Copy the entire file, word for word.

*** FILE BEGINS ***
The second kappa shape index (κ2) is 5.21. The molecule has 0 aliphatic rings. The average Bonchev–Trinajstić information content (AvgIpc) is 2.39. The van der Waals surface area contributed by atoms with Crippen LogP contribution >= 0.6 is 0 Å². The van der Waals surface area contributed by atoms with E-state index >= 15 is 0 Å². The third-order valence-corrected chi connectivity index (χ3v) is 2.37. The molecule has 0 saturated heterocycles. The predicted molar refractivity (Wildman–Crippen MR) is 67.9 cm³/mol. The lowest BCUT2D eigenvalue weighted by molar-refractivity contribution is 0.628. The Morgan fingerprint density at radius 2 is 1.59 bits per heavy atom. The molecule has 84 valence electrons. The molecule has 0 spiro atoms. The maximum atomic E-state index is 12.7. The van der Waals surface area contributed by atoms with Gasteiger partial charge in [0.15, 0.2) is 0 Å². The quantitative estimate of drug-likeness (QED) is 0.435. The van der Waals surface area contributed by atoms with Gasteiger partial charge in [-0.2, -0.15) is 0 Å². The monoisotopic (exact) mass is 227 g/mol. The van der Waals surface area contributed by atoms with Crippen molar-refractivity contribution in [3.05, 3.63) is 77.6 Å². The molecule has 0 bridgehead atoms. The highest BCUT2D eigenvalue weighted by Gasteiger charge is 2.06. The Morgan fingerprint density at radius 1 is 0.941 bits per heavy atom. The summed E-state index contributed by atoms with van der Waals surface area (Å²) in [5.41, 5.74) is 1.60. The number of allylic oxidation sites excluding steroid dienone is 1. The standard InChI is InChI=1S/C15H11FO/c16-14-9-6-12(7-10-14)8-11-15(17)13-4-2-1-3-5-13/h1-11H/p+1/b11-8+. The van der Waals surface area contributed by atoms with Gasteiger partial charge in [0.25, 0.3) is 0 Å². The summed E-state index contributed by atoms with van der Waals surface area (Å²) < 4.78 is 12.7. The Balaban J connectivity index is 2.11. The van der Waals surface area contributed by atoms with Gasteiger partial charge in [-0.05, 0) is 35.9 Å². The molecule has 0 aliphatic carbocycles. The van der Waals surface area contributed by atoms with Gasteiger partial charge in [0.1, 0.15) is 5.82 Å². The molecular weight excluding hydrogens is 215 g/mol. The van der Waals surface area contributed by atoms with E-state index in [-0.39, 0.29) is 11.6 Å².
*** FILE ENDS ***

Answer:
The second kappa shape index (κ2) is 5.21. The molecule has 0 aliphatic rings. The average Bonchev–Trinajstić information content (AvgIpc) is 2.39. The van der Waals surface area contributed by atoms with Crippen LogP contribution >= 0.6 is 0 Å². The van der Waals surface area contributed by atoms with E-state index >= 15 is 0 Å². The third-order valence-corrected chi connectivity index (χ3v) is 2.37. The molecule has 0 saturated heterocycles. The predicted molar refractivity (Wildman–Crippen MR) is 67.9 cm³/mol. The lowest BCUT2D eigenvalue weighted by molar-refractivity contribution is 0.628. The Morgan fingerprint density at radius 2 is 1.59 bits per heavy atom. The molecule has 84 valence electrons. The molecule has 0 spiro atoms. The maximum atomic E-state index is 12.7. The van der Waals surface area contributed by atoms with Gasteiger partial charge in [0.15, 0.2) is 0 Å². The quantitative estimate of drug-likeness (QED) is 0.435. The van der Waals surface area contributed by atoms with Gasteiger partial charge in [-0.2, -0.15) is 0 Å². The monoisotopic (exact) mass is 227 g/mol. The van der Waals surface area contributed by atoms with Crippen molar-refractivity contribution in [3.05, 3.63) is 77.6 Å². The molecule has 0 bridgehead atoms. The highest BCUT2D eigenvalue weighted by Gasteiger charge is 2.06. The Morgan fingerprint density at radius 1 is 0.941 bits per heavy atom. The summed E-state index contributed by atoms with van der Waals surface area (Å²) in [5.41, 5.74) is 1.60. The number of allylic oxidation sites excluding steroid dienone is 1. The standard InChI is InChI=1S/C15H11FO/c16-14-9-6-12(7-10-14)8-11-15(17)13-4-2-1-3-5-13/h1-11H/p+1/b11-8+. The van der Waals surface area contributed by atoms with Gasteiger partial charge in [0.25, 0.3) is 0 Å². The summed E-state index contributed by atoms with van der Waals surface area (Å²) < 4.78 is 12.7. The Balaban J connectivity index is 2.11. The van der Waals surface area contributed by atoms with Gasteiger partial charge in [-0.05, 0) is 35.9 Å². The molecule has 0 aliphatic carbocycles. The van der Waals surface area contributed by atoms with Gasteiger partial charge in [0.1, 0.15) is 5.82 Å². The molecular weight excluding hydrogens is 215 g/mol. The van der Waals surface area contributed by atoms with E-state index in [-0.39, 0.29) is 11.6 Å².